On November 30, 2011, a few days after the Bahraini Lawyers’ Society elected new board members, Minister of Social Development Fatima al-Balooshi cancelled the election results, declaring that the society had “not complied with the legal procedures.” Al-Balooshi reinstated the previous board and president to manage the affairs of the society. The society challenged the order, saying it had notified the ministry of the election two weeks before holding its election as required by law.
On June 3, 2012, the Ministry of Justice filed a lawsuit accusing the opposition Islamic Action Association (Amal) of violating provisions of the 2006 political societies law, such as failing to “convene a general conference for more than four years” and “taking its decisions from a religious authority that calls openly for violence and incites hatred.” An administrative court ordered the group’s dissolution on July 9. At this writing, a court of appeals was reviewing the ruling.
The BICI noted that Bahrain’s security forces operated within a “culture of impunity” and concluded that the abuses “could not have happened without the knowledge of higher echelons of the command structure” of the security forces.
The authorities claimed they investigated 122 officers for alleged torture and unlawful killings documented by the BICI. However, the few prosecutions involve mainly low-ranking officers, most of them non-Bahraini. On September 27, a criminal court sentenced a Bahraini police lieutenant—the highest-ranking security official known to have been convicted for abuses—to seven years in prison for the murder of Hani Abd al-Aziz Jumaa in March 2011.
Investigations and prosecutions have so far not included any high-ranking official at the Interior Ministry or the National Security Agency. No official from the Bahrain Defense Forces is known to have been investigated, although the military played a leading role in the 2011 campaign of repression.
More than 460,000 migrant workers, primarily from Asia, work in Bahrain on temporary contracts in construction, domestic work, and other services. Human Rights Watch documented abuses against migrant workers in Bahrain such as unpaid wages, passport confiscation, unsafe housing, excessive work hours, physical abuse, and forced labor. In July, King Hamad signed a new private sector labor law that contained improved safety regulations, measures to combat human trafficking, and granted migrants greater ability to leave their employers. The law extends a few protections to domestic workers such as annual leave, but excludes them from most key provisions, including limits to hours of work, weekly days off, and ability to leave their employers. Authorities inadequately enforce existing laws against withholding wages, charging recruitment fees, and confiscating passports.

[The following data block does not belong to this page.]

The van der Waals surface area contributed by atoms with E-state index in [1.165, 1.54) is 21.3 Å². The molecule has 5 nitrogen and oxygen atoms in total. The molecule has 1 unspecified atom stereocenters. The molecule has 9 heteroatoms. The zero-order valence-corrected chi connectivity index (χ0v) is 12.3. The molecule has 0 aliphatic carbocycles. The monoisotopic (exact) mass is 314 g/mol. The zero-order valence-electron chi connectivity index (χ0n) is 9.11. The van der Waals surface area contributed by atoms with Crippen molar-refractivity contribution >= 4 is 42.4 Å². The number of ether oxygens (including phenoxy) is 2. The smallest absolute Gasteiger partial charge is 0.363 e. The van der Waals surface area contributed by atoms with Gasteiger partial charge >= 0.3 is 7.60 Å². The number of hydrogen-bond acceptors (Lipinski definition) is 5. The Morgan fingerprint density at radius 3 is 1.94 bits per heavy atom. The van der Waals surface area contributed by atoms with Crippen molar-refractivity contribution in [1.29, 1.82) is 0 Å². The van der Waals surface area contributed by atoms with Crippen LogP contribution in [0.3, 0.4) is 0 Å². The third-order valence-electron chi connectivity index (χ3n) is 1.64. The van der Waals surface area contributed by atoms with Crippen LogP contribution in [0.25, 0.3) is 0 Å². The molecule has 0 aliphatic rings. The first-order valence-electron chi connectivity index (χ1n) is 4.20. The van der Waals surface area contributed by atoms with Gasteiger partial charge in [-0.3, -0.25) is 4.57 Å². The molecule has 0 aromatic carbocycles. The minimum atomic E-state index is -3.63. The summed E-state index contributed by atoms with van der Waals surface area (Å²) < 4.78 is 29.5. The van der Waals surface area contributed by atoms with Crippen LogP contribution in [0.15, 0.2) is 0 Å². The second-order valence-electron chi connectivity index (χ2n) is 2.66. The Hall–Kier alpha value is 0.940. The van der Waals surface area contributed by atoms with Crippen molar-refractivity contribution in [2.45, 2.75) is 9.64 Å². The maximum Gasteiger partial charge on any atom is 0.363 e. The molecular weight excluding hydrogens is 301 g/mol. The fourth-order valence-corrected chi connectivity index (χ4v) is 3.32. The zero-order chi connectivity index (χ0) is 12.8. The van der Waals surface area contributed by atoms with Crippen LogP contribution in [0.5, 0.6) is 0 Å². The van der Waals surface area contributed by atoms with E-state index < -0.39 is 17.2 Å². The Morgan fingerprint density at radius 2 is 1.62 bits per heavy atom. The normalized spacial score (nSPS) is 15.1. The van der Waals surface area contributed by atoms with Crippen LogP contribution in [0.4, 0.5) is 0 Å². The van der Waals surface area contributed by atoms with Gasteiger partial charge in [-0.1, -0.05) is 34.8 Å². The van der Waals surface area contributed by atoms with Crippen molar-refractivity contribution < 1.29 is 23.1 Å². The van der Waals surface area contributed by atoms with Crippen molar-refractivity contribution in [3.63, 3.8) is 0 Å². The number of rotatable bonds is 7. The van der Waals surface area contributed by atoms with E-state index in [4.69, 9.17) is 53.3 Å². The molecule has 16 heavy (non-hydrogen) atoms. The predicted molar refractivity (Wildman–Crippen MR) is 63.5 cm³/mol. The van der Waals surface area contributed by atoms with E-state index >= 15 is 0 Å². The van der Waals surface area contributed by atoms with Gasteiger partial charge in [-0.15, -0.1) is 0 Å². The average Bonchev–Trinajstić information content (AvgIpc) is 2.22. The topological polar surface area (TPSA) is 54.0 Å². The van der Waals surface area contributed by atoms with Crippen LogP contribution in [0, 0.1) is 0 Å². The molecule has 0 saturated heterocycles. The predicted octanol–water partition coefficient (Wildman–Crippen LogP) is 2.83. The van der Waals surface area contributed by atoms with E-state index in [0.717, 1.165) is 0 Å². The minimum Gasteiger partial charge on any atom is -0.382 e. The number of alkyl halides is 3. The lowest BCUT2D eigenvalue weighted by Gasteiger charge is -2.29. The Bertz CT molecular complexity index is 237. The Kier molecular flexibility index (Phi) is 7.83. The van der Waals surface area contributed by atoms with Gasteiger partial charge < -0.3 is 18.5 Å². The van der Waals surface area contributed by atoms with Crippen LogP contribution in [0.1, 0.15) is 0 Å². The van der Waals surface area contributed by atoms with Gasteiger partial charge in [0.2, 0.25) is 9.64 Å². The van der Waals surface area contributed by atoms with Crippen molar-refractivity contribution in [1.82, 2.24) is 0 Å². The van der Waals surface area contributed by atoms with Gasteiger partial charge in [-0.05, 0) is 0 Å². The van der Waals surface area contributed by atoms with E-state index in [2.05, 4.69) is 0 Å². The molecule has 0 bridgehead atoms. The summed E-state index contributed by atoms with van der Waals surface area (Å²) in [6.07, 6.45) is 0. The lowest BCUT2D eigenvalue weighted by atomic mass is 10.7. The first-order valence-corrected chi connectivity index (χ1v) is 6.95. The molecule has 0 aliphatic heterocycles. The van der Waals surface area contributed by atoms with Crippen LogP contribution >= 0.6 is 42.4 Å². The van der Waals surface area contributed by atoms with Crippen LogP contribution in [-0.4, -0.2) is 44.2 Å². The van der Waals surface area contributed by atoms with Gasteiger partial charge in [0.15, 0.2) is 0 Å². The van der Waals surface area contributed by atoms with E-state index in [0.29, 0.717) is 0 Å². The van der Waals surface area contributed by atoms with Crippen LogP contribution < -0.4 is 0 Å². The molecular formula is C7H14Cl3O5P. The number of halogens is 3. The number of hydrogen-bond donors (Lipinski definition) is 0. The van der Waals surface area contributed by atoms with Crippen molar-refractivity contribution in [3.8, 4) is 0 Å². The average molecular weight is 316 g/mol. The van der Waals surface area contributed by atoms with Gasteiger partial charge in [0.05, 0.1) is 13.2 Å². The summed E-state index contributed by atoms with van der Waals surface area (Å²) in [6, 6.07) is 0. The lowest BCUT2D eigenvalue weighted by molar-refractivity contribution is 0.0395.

Enforcement of a 2009 law sharply reduced transport of workers in open-air trucks, previously a cause of many injuries and deaths.
Unlike for Sunni Muslims, Bahrain has no codified personal status law dealing with marriage, divorce, child custody, and inheritance for Shia Muslims. Such matters are left to the judge’s discretion in sharia courts. The penal code does not adequately address violence against women. There are no provisions on sexual harassment or domestic abuse. Rape can be punished with life in prison, but marital rape is not recognized as a crime.
Key International Actors
Bahrain hosts the United States Navy’s Fifth Fleet. In May, the US resumed the sale of some military equipment to Bahrain, a “major non-NATO ally,” after having suspended sales in the wake of the government’s repression of peaceful protests. The US continued to restrict provision of arms that could be used for domestic repression, such as helicopters and armored vehicles. After the February 2011 attacks on demonstrators the United Kingdom and France announced they would cut off security and military sales and assistance. In February 2012, several news organizations reported that the UK continued to supply arms to Bahrain.
On March 15, the European Parliament adopted a resolution calling on Bahrain to respect freedom of expression and assembly, and unconditionally release peaceful protesters and political prisoners.
In May, the United Nations Human Rights Council (HRC) examined Bahrain’s human rights record under the Universal Periodic Review (UPR) process. Many countries expressed concern about the human rights crisis in Bahrain, lack of accountability for abuses, and restrictions on international rights groups’ access to the country. In September, Bahrain officially accepted most of the recommendations it received during the UPR, including holding security forces accountable for rights abuses and the immediate release of prisoners convicted for participating in peaceful demonstrations, but at this writing the government had not implemented these key recommendations.
On June 28, countries, including France and Germany, condemned ongoing violations in Bahrain through a joint declaration read by Switzerland during a HRC debate. The statement called on Bahrain to implement fully the recommendations of the BICI, including releasing political prisoners and holding officials responsible for abuses accountable for their action